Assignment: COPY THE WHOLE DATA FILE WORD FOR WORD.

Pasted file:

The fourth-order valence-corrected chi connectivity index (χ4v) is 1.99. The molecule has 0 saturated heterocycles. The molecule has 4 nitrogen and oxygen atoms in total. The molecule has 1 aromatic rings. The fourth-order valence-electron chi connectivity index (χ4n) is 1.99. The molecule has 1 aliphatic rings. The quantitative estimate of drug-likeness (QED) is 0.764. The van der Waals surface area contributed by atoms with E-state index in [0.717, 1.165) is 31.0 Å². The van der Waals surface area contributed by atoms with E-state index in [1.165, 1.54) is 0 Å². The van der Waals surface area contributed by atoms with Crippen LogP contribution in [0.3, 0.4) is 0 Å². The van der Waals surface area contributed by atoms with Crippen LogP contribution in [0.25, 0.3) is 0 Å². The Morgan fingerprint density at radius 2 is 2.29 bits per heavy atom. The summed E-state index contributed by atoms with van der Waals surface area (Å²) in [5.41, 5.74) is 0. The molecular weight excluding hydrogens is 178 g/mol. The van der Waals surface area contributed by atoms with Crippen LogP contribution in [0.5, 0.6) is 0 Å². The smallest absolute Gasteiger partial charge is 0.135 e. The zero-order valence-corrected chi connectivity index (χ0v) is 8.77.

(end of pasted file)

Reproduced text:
The fourth-order valence-corrected chi connectivity index (χ4v) is 1.99. The molecule has 0 saturated heterocycles. The molecule has 4 nitrogen and oxygen atoms in total. The molecule has 1 aromatic rings. The fourth-order valence-electron chi connectivity index (χ4n) is 1.99. The molecule has 1 aliphatic rings. The quantitative estimate of drug-likeness (QED) is 0.764. The van der Waals surface area contributed by atoms with E-state index in [0.717, 1.165) is 31.0 Å². The van der Waals surface area contributed by atoms with E-state index in [1.165, 1.54) is 0 Å². The van der Waals surface area contributed by atoms with Crippen LogP contribution in [0.3, 0.4) is 0 Å². The van der Waals surface area contributed by atoms with Crippen LogP contribution in [0.25, 0.3) is 0 Å². The Morgan fingerprint density at radius 2 is 2.29 bits per heavy atom. The summed E-state index contributed by atoms with van der Waals surface area (Å²) in [5.41, 5.74) is 0. The molecular weight excluding hydrogens is 178 g/mol. The van der Waals surface area contributed by atoms with Crippen LogP contribution in [0.5, 0.6) is 0 Å². The smallest absolute Gasteiger partial charge is 0.135 e. The zero-order valence-corrected chi connectivity index (χ0v) is 8.77.